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25 years after unification, Yemen's separatists gaining ground

On the 25th anniversary of Yemen's unification, celebrations have vanished as pro-secession sentiment grows
Hadi loyalists on patrol in the Bureyka region after clashes between Houthis and the People's Resistance fighters loyal to President Abd-Rabbu Mansour Hadi in Aden, Yemen (AA)

MUKALLA, Yemen - A quarter of a century ago, Yemen was a hopeful place, recalls Aqqel al-Attas from Mukalla in southern Yemen.

He says he remembers watching the television as senior politicians cheerfully raised the flag of the newly established Republic of Yemen in the port city of Aden.

“There was intense excitement and happiness in the city of Mukalla,” Attas said, when recalling the unification ceremony that took place almost exactly 25 years ago.

Today however, Attas and many people who experienced the unification with joy are calling for secession and for an independent state for South Yemen. With violence raging and various sides pitted against each other on the ground, Attas and many other southerners fear that continued unity will mean nothing but more trouble.                

Back in 1990, when Yemen was united, unification was seen as a solution to a wave of wars in the southern Gulf.

The process wasn’t easy. The former Marxist Yemen Democratic Republic and the former tribal dominated Arab Republic of Yemen officially became the Republic of Yemen, after years of sporadic talks that eventually resulted in a deal penned on 30 November 1989.

Abdul Bari Taher, a veteran Yemeni journalist and political analyst who lives in the north also remembers watching those same images on 22 May, 1990. He says he can still clearly remember the spontaneous and ecstatic celebrations that swept the streets of Yemen to celebrate the birth of the new nation.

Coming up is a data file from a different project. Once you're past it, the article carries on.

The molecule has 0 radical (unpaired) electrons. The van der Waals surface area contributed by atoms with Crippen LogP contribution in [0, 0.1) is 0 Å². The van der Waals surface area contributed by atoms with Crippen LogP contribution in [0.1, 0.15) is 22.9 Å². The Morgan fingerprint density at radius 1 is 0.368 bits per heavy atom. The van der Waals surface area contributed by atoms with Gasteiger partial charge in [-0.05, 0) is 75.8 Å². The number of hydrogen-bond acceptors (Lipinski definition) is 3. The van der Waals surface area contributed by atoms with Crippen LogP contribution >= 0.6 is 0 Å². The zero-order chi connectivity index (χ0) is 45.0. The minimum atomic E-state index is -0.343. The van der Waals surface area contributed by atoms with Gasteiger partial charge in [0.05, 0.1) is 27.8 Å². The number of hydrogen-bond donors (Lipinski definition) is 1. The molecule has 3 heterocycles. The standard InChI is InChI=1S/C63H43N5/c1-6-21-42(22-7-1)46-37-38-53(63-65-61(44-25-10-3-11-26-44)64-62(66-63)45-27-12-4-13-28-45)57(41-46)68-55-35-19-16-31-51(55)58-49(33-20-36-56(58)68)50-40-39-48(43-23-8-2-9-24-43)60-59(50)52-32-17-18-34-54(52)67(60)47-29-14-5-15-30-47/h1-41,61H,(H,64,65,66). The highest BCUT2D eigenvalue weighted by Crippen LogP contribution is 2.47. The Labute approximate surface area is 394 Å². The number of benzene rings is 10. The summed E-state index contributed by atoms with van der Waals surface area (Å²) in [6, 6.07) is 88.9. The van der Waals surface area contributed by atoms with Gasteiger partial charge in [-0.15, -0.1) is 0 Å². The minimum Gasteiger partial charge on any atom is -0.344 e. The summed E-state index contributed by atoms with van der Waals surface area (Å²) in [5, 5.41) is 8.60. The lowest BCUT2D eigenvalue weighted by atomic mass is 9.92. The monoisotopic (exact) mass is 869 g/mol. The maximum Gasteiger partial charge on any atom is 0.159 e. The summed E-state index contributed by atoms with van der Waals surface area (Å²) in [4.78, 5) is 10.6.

“It was a great event and people thought it would put an end to conflicts either between south and north or within each state,” Taher told Middle East Eye via telephone from his house in the Yemeni capital. “People were dreaming of a country with law and order.”

Most people believed that there were a range of benefits to be had.

“People in the south thought that they would get rid of the repressive Socialist Party,” said Attas.

Since the country’s independence in 1967, South Yemen had been ruled by Russian-allied socialists who created a system of government akin to Cuba, some critics go as far as equating it to North Korea.

“People hated the socialists when they nationalisd properties and suppressed Islamic figures,” Attas told MEE.

Attas said that shortly after the ratification of the unity deal, the tightly closed south opened its market to the north, allowing traders to bring in rare products for the first time in decades.

“The south was closed mentally, socially and economically. In the past, mango cans were given out only with a prescription - like medicine,” Attas said while recalling the harsh rationing system enforced by the old leadership.

Southerners who lived during the communist period say that the demand for unifying the two parts of Yemen was chanted daily in schools and in public gatherings.

“We were raised with slogans glorifying unification with the north,” Attas said.

Waning celebrations

But annual celebrations, held to mark the occasion, have begun to wane in recent years as secession sentiments have grown and the separatist Southern Movement has gained momentum.

This year, celebrations even disappeared from national TV. With the country arguably in the midst of a civil war between the powerful Houthi movement – backed by former president Ali Abdullah Saleh - and the rival president Abd Rabbuh Mansour Hadi who has fled to Saudi Arabia, few were in a mood to mark the occasion. The only notable celebration across the country was a humble military parade in the Hadi-controlled Mareb province.